The Importance of Wow

May 31 2011

Puff pastry is a miracle food.

I’ve fantasized for years about making an entire meal, from appetizers to dessert, using puff pastry as the essential ingredient in every course.

Tomato and Goat Cheese Tarts
Beef Wellington
Arugula & Candied Pecan Salad with Parmesan Cheese Pastry Twists
Puff Pastry Napoleons layered with jam and cream


Mmmm.  Puff pastry.  It goes well with everything.

Well, WOW is the puff pastry of words.  And what I love about it is this… it can be Good Wow or it can be Bad Wow, and only the Speaker of the Wow knows which.

You can build an entire verbal menu full of Wow.

Sad?  Say, “Wow.”
Shocked?  Say, “Wow.”
Ecstatic?  Say, “Wow.”
Dismayed?  Say, “Wow.”


I learned the importance of Wow many years ago when I started to watch NFL football on TV.

I wanted to bond with my husband.  To like what he likes.  To not rush the TV in slow motion every Sunday afternoon yelling, “Nooooooooo!”

Oh, I was a passing acquaintance of football.  We nodded to each other at the grocery store.  But I faked a real in-depth understanding of the game for years and years.

I explained to Greg my main football confusion.

See, football is kind of like pinochle and the church.  It has its own complex language, complicated rules and strange nuances, and, if you’re not in the “in” crowd – if you weren’t raised with football from a young age – then you have no IDEA what the heck is going on.  Or where to start.  Or what you’re going to say that’s dumb.

Is this the part of the game when we stand up?  Sit down?  Chant?  Fold?  Run?  Yell? As my two-year-old niece says, “I just no KNOW!”

Fortunately, in football, pinochle and the church, you just have to find yourself an evangelist.  Someone who’s willing to let you in on all the jargon and convince you of the inherent beauty, order, and love you’ll find therein.

When I began my football conversion, Greg was my evangelist.  And he was very zealous.  Greg pretty much tied me to a rock and pushed me into the football deep end.

It wasn’t his fault, really.  Greg just thinks that everyone wants to drown in an enormous, bubbling vat of knowledge.

See, Greg’s intellectual pool only has a deep end, so gently dangling toes to test the water before wading ankle-deep isn’t him.  Which I mostly blame on the fact that he doesn’t drink beer.  Giant vats of knowledge come from not killing brain cells.

I, on the other hand, like to bask in a plastic, blow-up kiddie pool of knowledge.

So when Greg pulled out his Football Bible and started telling me about downs, wide receivers, punting, and tight ends, I felt a touch bewildered.  But it’s OK.  No need to worry about me.  I knew how to compensate just fine.  I just started telling Greg about matte lipstick, underwire, pantyliners with wings, and why short women over 30 years old shouldn’t wear drop-waist anything.  And then he looked at me like I was lookin’ at him.  Confused.

At that point, my brother, who was there to hear the whole thing (sorry, Jeffy), intervened.  Which was fantastic, because Jeff has a shallow end.  He popped his beer top and sat down in the kiddie pool with me.

And that’s where Jeff taught me my first Football Watching Survival Skill.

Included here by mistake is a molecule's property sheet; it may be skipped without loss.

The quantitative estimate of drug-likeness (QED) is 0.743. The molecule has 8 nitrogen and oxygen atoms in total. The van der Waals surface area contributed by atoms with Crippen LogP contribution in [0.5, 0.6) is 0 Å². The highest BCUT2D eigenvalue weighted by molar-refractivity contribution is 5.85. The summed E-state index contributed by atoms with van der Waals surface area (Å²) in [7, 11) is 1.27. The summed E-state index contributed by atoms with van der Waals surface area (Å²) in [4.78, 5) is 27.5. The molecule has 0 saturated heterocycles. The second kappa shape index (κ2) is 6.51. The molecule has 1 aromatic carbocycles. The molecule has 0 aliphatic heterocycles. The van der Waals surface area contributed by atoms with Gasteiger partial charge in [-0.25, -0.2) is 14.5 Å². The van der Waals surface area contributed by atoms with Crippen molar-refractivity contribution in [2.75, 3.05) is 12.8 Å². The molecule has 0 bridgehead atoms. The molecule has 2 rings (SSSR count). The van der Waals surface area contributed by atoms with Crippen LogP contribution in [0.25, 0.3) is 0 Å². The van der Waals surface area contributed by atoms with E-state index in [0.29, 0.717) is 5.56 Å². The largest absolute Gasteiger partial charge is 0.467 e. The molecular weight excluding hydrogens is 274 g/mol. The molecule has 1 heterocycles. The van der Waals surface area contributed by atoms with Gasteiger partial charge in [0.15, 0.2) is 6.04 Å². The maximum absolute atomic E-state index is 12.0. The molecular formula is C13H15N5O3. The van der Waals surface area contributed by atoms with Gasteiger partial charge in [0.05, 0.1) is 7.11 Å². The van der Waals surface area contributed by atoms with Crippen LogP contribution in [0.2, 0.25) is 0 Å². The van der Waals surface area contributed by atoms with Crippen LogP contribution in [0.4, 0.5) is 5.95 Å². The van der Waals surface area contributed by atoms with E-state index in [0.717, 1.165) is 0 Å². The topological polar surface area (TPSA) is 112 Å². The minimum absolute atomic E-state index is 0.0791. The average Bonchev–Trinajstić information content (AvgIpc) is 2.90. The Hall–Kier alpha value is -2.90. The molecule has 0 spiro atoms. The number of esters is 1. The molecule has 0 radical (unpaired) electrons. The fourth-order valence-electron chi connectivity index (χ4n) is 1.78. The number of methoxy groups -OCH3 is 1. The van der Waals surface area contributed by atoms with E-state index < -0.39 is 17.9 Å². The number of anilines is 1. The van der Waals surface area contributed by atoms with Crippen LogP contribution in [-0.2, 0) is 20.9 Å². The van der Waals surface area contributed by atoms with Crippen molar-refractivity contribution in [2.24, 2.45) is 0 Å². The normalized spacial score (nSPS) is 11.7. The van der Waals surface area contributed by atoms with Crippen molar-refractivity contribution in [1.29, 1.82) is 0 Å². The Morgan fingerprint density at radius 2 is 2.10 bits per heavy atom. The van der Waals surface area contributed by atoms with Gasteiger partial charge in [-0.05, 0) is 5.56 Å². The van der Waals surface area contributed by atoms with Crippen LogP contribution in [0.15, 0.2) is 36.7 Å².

The Importance of Wow; the world’s most amazing all-purpose word.

Wow is good.  And Wow is bad.  And there’s simply no football situation that can’t take a little Wow.

It’s like this:

  • a guy fumbles the football (go with me on this – you don’t have to know what fumble means, although if you’ve ever given a toddler a lidless glass of red juice on white carpet, I bet you already know)…
  • and the room explodes into high volume chaos…
  • and you can’t tell whether the shouts are good or bad — whether they wanted the guy to fumble or not…
  • and you have NO IDEA what to do…

Enter the Wow.

You just yell right along with ’em, “WOW!  Wow, wow, wow!”

And you suddenly look like you know your game.


  • a guy makes a touchdown…
  • but you don’t know whether it’s your team or the other team that just scored…
  • the room erupts into shouts…
  • and you have NO IDEA what to do…

It’s time for the Wow.  “WOW!  Wow, wow, wow!”

Pretty cool, huh?

Now, in the interest of full disclosure, I should tell you that Wow isn’t all rainbows and kittens.  It’s so good in so very many situations that you might be tempted to overuse it.

For example:

  • a tight end runs across the screen…
  • and you yell, “WOW! Wow, wow, wow!”…
  • and not a single other person is makin’ a peep….
  • and, instead of staring at that tight end, they seem to be staring at you…
  • except your husband who is shaking his head in public endorsement of your shame (but who is also surreptitiously gesturing to his own fine tush)…

Well, you might’ve fumbled the Wow.  You might’ve overindulged the Wow.  You might have the teensiest, tiniest stomach ache from partaking of the Wow menu.

But it’s hard to be sorry when the Wow is Just. So. Delicious.

Here I am, more than a decade later, with a lot of Wows – in football and in life – under my belt.  Sure; there’ve been a few fumbles along the way.  But I’ll have you know, my football conversion is complete.

I love football.  I love the competition.  I love the jargon.  I love the nuance.  I love the noise.